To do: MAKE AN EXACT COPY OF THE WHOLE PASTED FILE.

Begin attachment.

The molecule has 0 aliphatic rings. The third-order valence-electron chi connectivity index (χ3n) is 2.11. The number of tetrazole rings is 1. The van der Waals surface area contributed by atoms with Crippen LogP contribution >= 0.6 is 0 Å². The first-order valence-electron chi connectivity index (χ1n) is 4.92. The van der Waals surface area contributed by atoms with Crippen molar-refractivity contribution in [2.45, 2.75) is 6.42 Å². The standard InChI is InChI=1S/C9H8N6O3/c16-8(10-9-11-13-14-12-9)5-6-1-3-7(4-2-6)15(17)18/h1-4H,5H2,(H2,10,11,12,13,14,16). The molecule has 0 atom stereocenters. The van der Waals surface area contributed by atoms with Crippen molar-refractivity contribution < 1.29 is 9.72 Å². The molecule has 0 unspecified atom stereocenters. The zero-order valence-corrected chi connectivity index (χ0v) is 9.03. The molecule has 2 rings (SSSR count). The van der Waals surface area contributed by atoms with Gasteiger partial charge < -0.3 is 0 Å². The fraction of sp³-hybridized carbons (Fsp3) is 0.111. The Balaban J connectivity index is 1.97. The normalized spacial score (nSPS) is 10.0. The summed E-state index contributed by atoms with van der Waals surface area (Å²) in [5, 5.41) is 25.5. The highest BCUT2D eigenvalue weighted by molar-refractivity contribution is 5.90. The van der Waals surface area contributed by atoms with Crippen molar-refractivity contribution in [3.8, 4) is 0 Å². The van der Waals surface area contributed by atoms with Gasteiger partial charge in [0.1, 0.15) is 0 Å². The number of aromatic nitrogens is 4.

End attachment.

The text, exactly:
The molecule has 0 aliphatic rings. The third-order valence-electron chi connectivity index (χ3n) is 2.11. The number of tetrazole rings is 1. The van der Waals surface area contributed by atoms with Crippen LogP contribution >= 0.6 is 0 Å². The first-order valence-electron chi connectivity index (χ1n) is 4.92. The van der Waals surface area contributed by atoms with Crippen molar-refractivity contribution in [2.45, 2.75) is 6.42 Å². The standard InChI is InChI=1S/C9H8N6O3/c16-8(10-9-11-13-14-12-9)5-6-1-3-7(4-2-6)15(17)18/h1-4H,5H2,(H2,10,11,12,13,14,16). The molecule has 0 atom stereocenters. The van der Waals surface area contributed by atoms with Crippen molar-refractivity contribution < 1.29 is 9.72 Å². The molecule has 0 unspecified atom stereocenters. The zero-order valence-corrected chi connectivity index (χ0v) is 9.03. The molecule has 2 rings (SSSR count). The van der Waals surface area contributed by atoms with Gasteiger partial charge < -0.3 is 0 Å². The fraction of sp³-hybridized carbons (Fsp3) is 0.111. The Balaban J connectivity index is 1.97. The normalized spacial score (nSPS) is 10.0. The summed E-state index contributed by atoms with van der Waals surface area (Å²) in [5, 5.41) is 25.5. The highest BCUT2D eigenvalue weighted by molar-refractivity contribution is 5.90. The van der Waals surface area contributed by atoms with Crippen molar-refractivity contribution in [3.8, 4) is 0 Å². The van der Waals surface area contributed by atoms with Gasteiger partial charge in [0.1, 0.15) is 0 Å². The number of aromatic nitrogens is 4.